My Toughest Case: Jumping into the cannabis industry, beginning with licensing from Willie Nelson
Intellectual Property and Entertainment Law
Toledano Entertainment and Arts Law
40 years in practice
J.D. Tulane University Law School
With a clientele that includes rappers and musicians, Suzette Toledano has received a sort of “street cred” in the entertainment industry in her four decades of practicing intellectual property and entertainment law – which includes copyright, trademark and licensing.
During one unexpected phone call four years ago, however, Toledano was launched into a new, unexpected arena – the cannabis industry.
“I’m sitting in my office by myself minding my own business,” she says, “and I get a phone call from a lawyer in Colorado.” For two hours this lawyer spoke with Toledano about her background in copyright and trademark that ended with one question Toledano will never forget; “Well, would you be interested in licensing everything to do with cannabis from Willie Nelson?”
It was an opportunity Toledano described as falling from heaven.
Given the nature of the subject, her new client, a Colorado- and Washington-based cannabis branding company, threw Toledano into a situation that had many moving parts. “It was extremely challenging because cannabis is still a federally controlled substance,” says Toledano. “I had to take great care not to inadvertently draft an illegal contract.”
Worried not only about the legality of the contract, Toledano says additional attention to detail had to be administered when including internal state laws, defined territories, party waivers of rights and boilerplate provisions.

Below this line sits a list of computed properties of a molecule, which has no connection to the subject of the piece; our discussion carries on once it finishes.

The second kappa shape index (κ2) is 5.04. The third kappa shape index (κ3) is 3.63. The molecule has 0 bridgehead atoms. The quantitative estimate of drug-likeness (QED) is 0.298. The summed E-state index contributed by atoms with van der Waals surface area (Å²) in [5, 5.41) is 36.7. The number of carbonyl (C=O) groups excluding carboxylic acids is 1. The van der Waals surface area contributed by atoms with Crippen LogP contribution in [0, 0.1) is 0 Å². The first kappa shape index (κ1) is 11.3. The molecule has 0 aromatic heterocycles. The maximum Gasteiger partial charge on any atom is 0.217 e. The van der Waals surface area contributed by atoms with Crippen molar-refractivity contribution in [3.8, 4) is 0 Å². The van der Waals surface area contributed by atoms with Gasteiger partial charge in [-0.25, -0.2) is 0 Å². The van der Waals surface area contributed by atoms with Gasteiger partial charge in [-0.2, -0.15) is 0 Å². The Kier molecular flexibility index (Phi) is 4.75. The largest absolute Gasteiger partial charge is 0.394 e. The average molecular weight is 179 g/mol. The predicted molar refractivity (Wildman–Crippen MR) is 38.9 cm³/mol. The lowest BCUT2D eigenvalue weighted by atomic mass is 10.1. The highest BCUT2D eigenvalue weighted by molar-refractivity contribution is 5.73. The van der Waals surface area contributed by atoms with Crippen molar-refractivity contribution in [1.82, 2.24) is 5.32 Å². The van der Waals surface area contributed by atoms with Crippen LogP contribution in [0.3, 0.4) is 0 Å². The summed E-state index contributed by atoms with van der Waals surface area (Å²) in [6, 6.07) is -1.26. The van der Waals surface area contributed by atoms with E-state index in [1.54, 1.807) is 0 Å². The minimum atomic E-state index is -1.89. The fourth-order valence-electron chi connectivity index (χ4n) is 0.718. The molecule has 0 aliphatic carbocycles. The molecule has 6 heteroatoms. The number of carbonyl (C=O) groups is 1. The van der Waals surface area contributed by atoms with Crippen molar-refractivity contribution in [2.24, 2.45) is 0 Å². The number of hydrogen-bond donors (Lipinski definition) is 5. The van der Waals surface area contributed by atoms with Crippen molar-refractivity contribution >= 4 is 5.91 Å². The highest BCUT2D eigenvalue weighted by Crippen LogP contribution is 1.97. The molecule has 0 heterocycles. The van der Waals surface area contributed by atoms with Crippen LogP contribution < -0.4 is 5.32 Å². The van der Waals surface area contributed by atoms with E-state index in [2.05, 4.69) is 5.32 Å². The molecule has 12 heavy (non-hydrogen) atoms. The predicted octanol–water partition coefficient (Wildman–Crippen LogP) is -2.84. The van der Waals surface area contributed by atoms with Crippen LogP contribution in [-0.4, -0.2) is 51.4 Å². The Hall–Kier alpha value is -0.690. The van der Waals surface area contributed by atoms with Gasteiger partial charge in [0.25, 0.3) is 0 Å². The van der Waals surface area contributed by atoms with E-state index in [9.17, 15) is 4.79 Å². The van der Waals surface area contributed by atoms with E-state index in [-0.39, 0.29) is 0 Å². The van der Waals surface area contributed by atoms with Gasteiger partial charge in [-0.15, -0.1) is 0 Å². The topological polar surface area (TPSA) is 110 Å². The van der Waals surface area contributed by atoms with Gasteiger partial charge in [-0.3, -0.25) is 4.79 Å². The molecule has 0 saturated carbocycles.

“The agreement had to be extremely flexible because the internal state laws on cannabis are ever-evolving,” she says. “Cannabis cannot cross state lines, but the licensing of brands, trademarks, and know-how can. Creative contractual accommodations had to be made. For example, something usually as clear as specifying a territory as ‘worldwide’ had to be painstakingly defined as a territory rolling out in stages as state and country laws on legality, product types, and forms of use, etc. changed. Essentially, I had to turn every clause upside down and shake it out.”
Though challenging, the step into this new industry has opened many doors for Toledano by widening her network of associates. She now represents and provides legal services to companies invested in the cannabis industry, speaks at cannabis-related events and conferences, and serves as an area representative for the National Cannabis Bar Association.
The one thing she says doesn’t change about this burgeoning industry is that there’s always more to learn.
“The more knowledgeable a lawyer is about her client’s industry,” she says, “the more effectively she can serve her clients.”